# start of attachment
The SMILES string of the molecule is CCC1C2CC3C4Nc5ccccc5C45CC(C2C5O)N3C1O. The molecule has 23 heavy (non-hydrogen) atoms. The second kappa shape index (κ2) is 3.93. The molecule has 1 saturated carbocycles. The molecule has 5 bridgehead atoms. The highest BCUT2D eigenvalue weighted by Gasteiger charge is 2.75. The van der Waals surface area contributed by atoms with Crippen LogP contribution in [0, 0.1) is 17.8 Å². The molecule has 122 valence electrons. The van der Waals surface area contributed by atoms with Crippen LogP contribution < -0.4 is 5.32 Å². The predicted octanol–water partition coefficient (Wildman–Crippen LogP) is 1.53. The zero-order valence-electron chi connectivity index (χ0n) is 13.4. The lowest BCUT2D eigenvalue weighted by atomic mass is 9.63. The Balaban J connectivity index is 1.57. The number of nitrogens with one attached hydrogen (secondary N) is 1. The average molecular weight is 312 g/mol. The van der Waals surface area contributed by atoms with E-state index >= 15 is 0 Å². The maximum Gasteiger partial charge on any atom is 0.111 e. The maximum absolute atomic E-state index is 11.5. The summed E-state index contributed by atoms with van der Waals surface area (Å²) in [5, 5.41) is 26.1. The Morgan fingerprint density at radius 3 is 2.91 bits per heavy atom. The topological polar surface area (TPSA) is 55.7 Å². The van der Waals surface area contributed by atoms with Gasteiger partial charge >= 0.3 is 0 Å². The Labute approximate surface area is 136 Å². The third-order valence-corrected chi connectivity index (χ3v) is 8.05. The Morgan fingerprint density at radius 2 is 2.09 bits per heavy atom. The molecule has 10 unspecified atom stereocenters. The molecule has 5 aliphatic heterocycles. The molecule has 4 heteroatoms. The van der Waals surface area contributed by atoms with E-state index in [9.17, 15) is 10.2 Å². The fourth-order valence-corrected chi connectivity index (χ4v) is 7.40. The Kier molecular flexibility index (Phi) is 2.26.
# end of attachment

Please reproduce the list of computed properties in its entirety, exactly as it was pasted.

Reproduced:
The SMILES string of the molecule is CCC1C2CC3C4Nc5ccccc5C45CC(C2C5O)N3C1O. The molecule has 23 heavy (non-hydrogen) atoms. The second kappa shape index (κ2) is 3.93. The molecule has 1 saturated carbocycles. The molecule has 5 bridgehead atoms. The highest BCUT2D eigenvalue weighted by Gasteiger charge is 2.75. The van der Waals surface area contributed by atoms with Crippen LogP contribution in [0, 0.1) is 17.8 Å². The molecule has 122 valence electrons. The van der Waals surface area contributed by atoms with Crippen LogP contribution < -0.4 is 5.32 Å². The predicted octanol–water partition coefficient (Wildman–Crippen LogP) is 1.53. The zero-order valence-electron chi connectivity index (χ0n) is 13.4. The lowest BCUT2D eigenvalue weighted by atomic mass is 9.63. The Balaban J connectivity index is 1.57. The number of nitrogens with one attached hydrogen (secondary N) is 1. The average molecular weight is 312 g/mol. The van der Waals surface area contributed by atoms with E-state index >= 15 is 0 Å². The maximum Gasteiger partial charge on any atom is 0.111 e. The maximum absolute atomic E-state index is 11.5. The summed E-state index contributed by atoms with van der Waals surface area (Å²) in [5, 5.41) is 26.1. The Morgan fingerprint density at radius 3 is 2.91 bits per heavy atom. The topological polar surface area (TPSA) is 55.7 Å². The van der Waals surface area contributed by atoms with Gasteiger partial charge >= 0.3 is 0 Å². The Labute approximate surface area is 136 Å². The third-order valence-corrected chi connectivity index (χ3v) is 8.05. The Morgan fingerprint density at radius 2 is 2.09 bits per heavy atom. The molecule has 10 unspecified atom stereocenters. The molecule has 5 aliphatic heterocycles. The molecule has 4 heteroatoms. The van der Waals surface area contributed by atoms with E-state index in [9.17, 15) is 10.2 Å². The fourth-order valence-corrected chi connectivity index (χ4v) is 7.40. The Kier molecular flexibility index (Phi) is 2.26.